I was thinking about an extension to the Shortest Hamiltonian Path (SHP) problem, and I couldn't find a way of solving it. I know it is NP-complete, but I figured I'd ask here for ideas, since I do not want to simply brute force the problem.

The extension is fairly simply: Given an undirected, complete, weighted graph with n vertices, find the shortest hamiltonian path with end vertices v and u.

So, bruteforce would still take O(n!) time, since the remaining n-2 vertices can be visited in (n-2)! ways. I was trying to find a way to maybe solve this slightly faster. My efforts for finding a way to solve this problem in a beneficial manner has so far been fruitless.

Would anyone have an idea how to exploit the knowledge of the end-vertices? Preferably explained alongside some pseudocode. It is required for the solution found to be optimal.

I guess it could be solved by integer programming, since the knowledge of end nodes are fairly limiting, and makes it easy to avoid cycles, but it wouldn't really exploit the composition of the problem.


If you want to find the shortest path to connect all nodes, then you should look at travelling salesman algorithms. I don't exactly see why you approach it as an HSP. The only reason I can think of is that you want to specify your starting cities, but it should be easy to fix that (if you need that I can post it) by changing your graph a bit.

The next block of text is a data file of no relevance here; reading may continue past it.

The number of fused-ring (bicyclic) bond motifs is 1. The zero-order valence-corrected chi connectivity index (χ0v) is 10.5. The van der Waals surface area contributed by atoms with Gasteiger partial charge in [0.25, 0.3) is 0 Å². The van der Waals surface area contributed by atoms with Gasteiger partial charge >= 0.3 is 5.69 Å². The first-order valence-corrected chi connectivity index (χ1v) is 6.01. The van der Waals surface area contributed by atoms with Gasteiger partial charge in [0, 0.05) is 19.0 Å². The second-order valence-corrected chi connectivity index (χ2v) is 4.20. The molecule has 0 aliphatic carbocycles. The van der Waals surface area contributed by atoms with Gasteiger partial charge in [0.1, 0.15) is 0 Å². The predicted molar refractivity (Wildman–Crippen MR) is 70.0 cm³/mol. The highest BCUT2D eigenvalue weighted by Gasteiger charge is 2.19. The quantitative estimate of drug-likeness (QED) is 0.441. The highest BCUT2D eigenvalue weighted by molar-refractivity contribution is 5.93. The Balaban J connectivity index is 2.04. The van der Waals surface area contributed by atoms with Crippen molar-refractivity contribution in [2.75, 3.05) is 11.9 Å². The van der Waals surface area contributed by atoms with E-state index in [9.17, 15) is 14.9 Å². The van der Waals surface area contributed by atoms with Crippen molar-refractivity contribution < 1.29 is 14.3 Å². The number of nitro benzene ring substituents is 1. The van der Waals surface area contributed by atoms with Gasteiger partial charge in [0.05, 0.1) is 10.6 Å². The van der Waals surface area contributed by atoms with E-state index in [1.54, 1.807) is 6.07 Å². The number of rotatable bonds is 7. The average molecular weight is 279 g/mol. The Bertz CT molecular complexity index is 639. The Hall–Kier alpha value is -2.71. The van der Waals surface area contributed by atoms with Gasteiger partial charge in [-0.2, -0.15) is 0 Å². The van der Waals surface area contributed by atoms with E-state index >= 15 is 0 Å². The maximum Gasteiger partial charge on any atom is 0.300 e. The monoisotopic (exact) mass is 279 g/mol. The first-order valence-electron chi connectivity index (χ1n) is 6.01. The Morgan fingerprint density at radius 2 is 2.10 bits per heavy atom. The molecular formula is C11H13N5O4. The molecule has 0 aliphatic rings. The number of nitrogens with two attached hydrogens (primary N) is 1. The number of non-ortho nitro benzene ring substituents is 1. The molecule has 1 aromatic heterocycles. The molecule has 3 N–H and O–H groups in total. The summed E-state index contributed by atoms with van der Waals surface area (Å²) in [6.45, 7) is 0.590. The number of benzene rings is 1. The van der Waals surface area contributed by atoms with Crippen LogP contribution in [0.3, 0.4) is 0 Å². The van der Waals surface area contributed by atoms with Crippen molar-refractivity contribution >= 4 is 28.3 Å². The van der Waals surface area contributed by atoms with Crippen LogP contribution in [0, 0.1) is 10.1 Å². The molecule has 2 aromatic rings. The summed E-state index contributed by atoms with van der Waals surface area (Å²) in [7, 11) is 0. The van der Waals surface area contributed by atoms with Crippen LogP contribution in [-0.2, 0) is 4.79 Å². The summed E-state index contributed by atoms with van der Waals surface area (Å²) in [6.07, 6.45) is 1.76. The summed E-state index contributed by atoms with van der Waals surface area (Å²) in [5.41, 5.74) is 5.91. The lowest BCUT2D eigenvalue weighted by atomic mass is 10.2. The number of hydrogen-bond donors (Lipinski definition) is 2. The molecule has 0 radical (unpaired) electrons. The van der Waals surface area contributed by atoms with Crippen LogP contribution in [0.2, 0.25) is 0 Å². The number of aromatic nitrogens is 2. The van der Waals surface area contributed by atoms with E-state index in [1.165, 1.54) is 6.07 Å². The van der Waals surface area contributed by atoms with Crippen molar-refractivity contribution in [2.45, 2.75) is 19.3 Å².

edit: adding how to tweak your graph

Add 1 node (call it E) and only connect it to your starting and ending nodes. A TSP will compute a solution to your problem by connecting all your nodes. As E is only reachable by going from start to E and then to end, the solution (a cycle yes) will contain start - E - end. Then you remove the 2 edges to and from E and you have the optimal solution. Within the TSP, the path from start to end will be optimal.

  • WELL, as I said in my answer, you can change your graph to do what you want. I have added that. – Origin Nov 6 '12 at 22:17
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    The TSP has a requirement that the tour starts and ends at the same point, and thus looks for a cycle. The shortest cycle connecting all points is not the same tour as the shortest path connecting all points (without the requirement of returning to the start point). – Lawrence Weru Nov 27 '19 at 19:36

You can use a metaheuristic algorithm. There are many kinds of them (Local search, constructive search, etc.). One of them could be based on:

For each x belonging to the set of vertices X:
- Find the set of closest vertices to x C.
- Filter the set C in order to include one of them in the path P.
Repeat until all vertices of X have been included in the path P.

  • I was looking for a way to find optimal solutions. I will clarify this in my answer right away. – Undreren Nov 6 '12 at 9:07

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